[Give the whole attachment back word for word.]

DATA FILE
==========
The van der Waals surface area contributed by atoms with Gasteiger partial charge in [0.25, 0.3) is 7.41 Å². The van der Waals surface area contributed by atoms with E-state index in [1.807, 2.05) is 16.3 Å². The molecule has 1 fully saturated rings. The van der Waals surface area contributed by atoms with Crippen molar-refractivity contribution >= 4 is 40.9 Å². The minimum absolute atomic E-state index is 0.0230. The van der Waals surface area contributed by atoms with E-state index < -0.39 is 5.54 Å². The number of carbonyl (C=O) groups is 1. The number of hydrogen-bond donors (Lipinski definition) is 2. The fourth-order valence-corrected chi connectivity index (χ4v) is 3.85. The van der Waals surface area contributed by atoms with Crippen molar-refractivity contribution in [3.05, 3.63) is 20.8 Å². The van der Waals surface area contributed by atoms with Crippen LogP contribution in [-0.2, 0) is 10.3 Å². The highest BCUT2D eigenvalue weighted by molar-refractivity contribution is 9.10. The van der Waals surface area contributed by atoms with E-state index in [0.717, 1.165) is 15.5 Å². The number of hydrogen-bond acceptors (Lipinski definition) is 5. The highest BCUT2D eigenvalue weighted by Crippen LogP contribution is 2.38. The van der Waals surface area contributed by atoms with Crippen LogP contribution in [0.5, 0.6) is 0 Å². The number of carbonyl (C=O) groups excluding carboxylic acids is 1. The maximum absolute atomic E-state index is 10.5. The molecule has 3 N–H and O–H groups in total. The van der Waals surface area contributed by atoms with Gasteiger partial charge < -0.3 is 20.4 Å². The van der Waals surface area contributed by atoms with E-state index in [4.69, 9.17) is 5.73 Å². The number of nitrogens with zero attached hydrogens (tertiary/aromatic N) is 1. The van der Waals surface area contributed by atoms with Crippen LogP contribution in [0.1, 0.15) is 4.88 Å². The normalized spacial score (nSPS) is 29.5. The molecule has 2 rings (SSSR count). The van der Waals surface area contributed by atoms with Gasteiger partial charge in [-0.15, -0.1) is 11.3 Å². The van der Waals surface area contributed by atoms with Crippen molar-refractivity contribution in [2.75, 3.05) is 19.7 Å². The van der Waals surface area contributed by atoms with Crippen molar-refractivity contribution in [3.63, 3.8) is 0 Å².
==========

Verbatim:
The van der Waals surface area contributed by atoms with Gasteiger partial charge in [0.25, 0.3) is 7.41 Å². The van der Waals surface area contributed by atoms with E-state index in [1.807, 2.05) is 16.3 Å². The molecule has 1 fully saturated rings. The van der Waals surface area contributed by atoms with Crippen molar-refractivity contribution >= 4 is 40.9 Å². The minimum absolute atomic E-state index is 0.0230. The van der Waals surface area contributed by atoms with E-state index < -0.39 is 5.54 Å². The number of carbonyl (C=O) groups is 1. The number of hydrogen-bond donors (Lipinski definition) is 2. The fourth-order valence-corrected chi connectivity index (χ4v) is 3.85. The van der Waals surface area contributed by atoms with Crippen molar-refractivity contribution in [3.05, 3.63) is 20.8 Å². The van der Waals surface area contributed by atoms with Crippen LogP contribution in [-0.2, 0) is 10.3 Å². The highest BCUT2D eigenvalue weighted by molar-refractivity contribution is 9.10. The van der Waals surface area contributed by atoms with E-state index in [0.717, 1.165) is 15.5 Å². The number of hydrogen-bond acceptors (Lipinski definition) is 5. The highest BCUT2D eigenvalue weighted by Crippen LogP contribution is 2.38. The van der Waals surface area contributed by atoms with Crippen LogP contribution in [0.5, 0.6) is 0 Å². The number of carbonyl (C=O) groups excluding carboxylic acids is 1. The maximum absolute atomic E-state index is 10.5. The molecule has 3 N–H and O–H groups in total. The van der Waals surface area contributed by atoms with Gasteiger partial charge < -0.3 is 20.4 Å². The van der Waals surface area contributed by atoms with E-state index in [4.69, 9.17) is 5.73 Å². The number of nitrogens with zero attached hydrogens (tertiary/aromatic N) is 1. The van der Waals surface area contributed by atoms with Crippen LogP contribution in [0.1, 0.15) is 4.88 Å². The normalized spacial score (nSPS) is 29.5. The molecule has 2 rings (SSSR count). The van der Waals surface area contributed by atoms with Gasteiger partial charge in [-0.15, -0.1) is 11.3 Å². The van der Waals surface area contributed by atoms with Crippen molar-refractivity contribution in [2.75, 3.05) is 19.7 Å². The van der Waals surface area contributed by atoms with Crippen molar-refractivity contribution in [3.63, 3.8) is 0 Å².